A Mass General fitness expert shares advice on how to add exercises to your routine to make your body more powerful and improve aging.

When people discuss fitness, they sometimes confuse power with strength, but they’re not exactly the same thing. Generally speaking, strength is the ability of muscles to generate force without concern for speed.

As we age, our body’s muscular power diminishes, but specific exercises can help.

Power is the ability to generate force at high speed. Strength and power are both important to good function, but being powerful will make noticeable improvements in the activities of daily living.

As we age, strength and power both drop off, but power does so to a greater extent. Waning muscular power leads to diminished functional ability, like getting up from a chair or the ability to react and catch oneself before falling.

Exercising for power also helps preserve muscle and bone density. For all these reasons, staying powerful is very important to staying fully functional.

Squats and Medicine Ball Exercises Improve Muscle Power

Muscular strength is important to building power, and the best way to improve strength is with resistance (strength training).

Start with general resistance exercises for about a month prior to training for power. Exercises like squats, rows and push ups are great choices for improving  strength in many different muscles. Once you have established good strength, there are a variety of exercises you can use to build muscular power.

The medicine ball throw is one exercise that can help you build power.
The medicine ball throw is one exercise that can help you build power.

The vital aspect of improving power is moving with speed. For some individuals, rising up quickly from a chair or from the bottom of a body-weight squat might suffice as a start. Other great options are jump squats and medicine ball throws.

Although they may look easy, these explosive exercises put a high demand on the body, so don’t overdo it.

Start with one or two sets of 6 to 8 repetitions to avoid an adverse reaction and build up to three sets of 8 to 10 repetitions per set.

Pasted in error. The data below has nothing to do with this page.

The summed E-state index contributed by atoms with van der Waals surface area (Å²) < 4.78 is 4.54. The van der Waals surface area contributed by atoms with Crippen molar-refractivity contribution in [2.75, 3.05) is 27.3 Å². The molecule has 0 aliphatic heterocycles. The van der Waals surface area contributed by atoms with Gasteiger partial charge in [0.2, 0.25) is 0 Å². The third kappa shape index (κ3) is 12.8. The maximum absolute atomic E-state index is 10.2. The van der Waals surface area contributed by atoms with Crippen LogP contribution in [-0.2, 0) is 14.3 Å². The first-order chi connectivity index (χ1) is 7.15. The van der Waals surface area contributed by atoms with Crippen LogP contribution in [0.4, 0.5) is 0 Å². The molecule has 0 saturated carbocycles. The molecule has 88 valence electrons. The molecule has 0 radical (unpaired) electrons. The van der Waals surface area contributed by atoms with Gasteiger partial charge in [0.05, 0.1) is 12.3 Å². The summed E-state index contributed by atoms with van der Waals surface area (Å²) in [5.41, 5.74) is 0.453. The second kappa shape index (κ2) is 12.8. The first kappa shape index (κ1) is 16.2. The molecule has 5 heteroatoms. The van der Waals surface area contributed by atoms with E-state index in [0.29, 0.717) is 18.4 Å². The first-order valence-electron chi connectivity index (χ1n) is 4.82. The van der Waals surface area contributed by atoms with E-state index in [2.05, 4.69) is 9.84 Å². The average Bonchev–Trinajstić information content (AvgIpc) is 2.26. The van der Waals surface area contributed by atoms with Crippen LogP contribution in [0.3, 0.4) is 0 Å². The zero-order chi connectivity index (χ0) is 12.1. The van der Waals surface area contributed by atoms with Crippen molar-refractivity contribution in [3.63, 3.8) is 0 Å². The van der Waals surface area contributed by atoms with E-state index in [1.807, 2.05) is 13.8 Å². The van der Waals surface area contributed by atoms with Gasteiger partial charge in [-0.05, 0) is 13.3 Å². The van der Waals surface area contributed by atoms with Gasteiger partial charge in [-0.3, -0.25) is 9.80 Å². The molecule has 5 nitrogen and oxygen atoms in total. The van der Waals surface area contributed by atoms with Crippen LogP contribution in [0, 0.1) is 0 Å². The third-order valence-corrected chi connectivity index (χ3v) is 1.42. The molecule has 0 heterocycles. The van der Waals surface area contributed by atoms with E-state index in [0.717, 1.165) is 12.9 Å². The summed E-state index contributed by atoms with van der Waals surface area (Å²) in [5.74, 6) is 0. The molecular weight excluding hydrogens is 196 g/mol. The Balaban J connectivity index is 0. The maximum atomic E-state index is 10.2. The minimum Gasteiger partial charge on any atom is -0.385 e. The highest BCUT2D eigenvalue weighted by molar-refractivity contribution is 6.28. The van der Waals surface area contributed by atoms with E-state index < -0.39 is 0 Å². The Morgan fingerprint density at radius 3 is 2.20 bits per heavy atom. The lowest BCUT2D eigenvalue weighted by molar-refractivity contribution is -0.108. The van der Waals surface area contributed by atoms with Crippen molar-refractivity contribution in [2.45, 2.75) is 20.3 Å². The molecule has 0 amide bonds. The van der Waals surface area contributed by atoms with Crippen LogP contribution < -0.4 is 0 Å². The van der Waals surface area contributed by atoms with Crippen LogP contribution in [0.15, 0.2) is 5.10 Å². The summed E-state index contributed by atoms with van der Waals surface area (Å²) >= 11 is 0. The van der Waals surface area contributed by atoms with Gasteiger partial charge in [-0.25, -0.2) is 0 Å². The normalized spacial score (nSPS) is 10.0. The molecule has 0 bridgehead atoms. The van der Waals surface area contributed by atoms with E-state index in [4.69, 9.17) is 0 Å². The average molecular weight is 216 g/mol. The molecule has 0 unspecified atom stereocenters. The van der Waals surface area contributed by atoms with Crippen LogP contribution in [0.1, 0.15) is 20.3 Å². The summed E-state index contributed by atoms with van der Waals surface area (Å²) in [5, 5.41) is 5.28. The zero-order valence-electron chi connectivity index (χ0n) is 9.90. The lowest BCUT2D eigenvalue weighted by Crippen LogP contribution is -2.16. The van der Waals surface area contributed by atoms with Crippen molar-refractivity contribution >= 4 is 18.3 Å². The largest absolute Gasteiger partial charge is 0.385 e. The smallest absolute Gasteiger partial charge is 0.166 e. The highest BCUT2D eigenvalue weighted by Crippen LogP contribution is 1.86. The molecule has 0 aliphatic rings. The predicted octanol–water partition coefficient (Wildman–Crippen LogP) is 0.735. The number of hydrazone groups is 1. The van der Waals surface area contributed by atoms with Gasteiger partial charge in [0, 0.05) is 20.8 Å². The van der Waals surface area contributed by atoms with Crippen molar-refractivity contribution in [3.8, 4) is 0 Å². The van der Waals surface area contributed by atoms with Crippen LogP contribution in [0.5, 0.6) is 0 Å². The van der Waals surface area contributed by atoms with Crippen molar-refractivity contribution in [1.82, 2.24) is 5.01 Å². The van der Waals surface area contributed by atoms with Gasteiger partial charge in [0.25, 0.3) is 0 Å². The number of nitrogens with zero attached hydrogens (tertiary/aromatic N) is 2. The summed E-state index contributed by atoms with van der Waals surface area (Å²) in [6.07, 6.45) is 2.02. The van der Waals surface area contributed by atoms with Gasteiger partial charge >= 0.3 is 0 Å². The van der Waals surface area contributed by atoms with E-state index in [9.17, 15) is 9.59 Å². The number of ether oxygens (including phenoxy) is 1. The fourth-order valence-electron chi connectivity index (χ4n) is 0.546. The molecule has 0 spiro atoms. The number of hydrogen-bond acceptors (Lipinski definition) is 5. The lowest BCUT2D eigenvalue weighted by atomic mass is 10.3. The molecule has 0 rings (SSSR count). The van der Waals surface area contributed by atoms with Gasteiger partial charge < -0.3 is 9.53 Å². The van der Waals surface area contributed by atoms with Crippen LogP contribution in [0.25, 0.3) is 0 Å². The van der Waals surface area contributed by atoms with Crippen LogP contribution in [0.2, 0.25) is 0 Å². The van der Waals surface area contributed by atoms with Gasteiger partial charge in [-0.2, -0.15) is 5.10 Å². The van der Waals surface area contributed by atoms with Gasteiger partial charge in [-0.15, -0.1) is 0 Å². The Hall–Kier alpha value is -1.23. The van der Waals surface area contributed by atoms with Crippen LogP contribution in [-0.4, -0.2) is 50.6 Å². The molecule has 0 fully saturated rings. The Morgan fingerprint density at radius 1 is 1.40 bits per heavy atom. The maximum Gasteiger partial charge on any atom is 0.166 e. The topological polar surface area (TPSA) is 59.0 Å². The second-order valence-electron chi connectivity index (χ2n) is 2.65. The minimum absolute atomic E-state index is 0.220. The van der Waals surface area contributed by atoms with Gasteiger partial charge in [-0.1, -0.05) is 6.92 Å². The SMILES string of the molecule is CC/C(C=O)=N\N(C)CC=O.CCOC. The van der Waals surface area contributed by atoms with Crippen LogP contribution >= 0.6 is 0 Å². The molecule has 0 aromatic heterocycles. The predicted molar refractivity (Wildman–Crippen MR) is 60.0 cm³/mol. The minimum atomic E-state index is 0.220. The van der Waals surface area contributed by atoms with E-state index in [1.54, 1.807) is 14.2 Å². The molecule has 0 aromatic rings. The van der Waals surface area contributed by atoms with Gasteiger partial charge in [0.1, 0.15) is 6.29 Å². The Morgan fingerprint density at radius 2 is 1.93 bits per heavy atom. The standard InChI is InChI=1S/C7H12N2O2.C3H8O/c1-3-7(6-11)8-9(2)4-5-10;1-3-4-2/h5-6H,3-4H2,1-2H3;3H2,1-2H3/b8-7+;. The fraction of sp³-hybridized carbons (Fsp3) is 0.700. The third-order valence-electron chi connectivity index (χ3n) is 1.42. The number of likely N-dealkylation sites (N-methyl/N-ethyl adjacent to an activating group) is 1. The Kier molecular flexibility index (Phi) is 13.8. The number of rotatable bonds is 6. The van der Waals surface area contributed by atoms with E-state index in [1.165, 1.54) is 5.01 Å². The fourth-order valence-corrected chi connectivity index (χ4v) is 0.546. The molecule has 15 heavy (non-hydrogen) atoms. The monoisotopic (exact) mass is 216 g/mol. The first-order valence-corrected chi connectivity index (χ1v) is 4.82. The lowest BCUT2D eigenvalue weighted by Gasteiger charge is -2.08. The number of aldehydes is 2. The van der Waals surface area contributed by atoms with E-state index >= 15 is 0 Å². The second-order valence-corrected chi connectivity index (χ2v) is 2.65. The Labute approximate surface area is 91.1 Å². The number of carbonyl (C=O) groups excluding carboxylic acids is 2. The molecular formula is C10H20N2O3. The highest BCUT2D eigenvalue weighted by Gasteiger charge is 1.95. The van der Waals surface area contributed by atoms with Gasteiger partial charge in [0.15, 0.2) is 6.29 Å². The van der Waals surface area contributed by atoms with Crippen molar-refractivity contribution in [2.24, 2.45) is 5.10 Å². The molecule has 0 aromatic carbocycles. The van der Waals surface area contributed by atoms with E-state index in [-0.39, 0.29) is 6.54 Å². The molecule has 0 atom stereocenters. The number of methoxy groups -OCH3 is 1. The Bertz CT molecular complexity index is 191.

Jump squat: Stand on a rubber mat or on a grass surface with your feet slightly wider than your shoulders and hands behind your head. Keep your torso as upright as possible, squat down until your hips are just above your knees and jump up as high as you can under control. Land as softly as possible by bending your knees and sitting back into your hips, using your muscles to absorb your impact.

Medicine ball throw: If you try a medicine ball throw exercise, start with a ball that is heavy enough to noticeably resist your motion, but not make you struggle. A ball that is 10 percent of your body weight or less is a good guideline.

Stand a few feet from a brick or concrete wall with feet shoulder width and your back foot slightly forward. Start the movement by turning away from the wall, rotating both your hips and shoulders and taking the ball just outside your back hip, like coiling a spring. Throw the ball into the wall by using the power of your legs and hips and not trying to throw it just from your arms. You can either catch the ball as it rebounds or let it fall to the floor and pick it up.

Make sure your form is correct to avoid injury and get the most out of each exercise.


Mike Bento is an advanced trainer at The Clubs at Charles River Park and Massachusetts General Hospital. He holds a master’s degree in human movement and is certified by the National Academy of Sports Medicine as a corrective exercise specialist and performance enhancement specialist.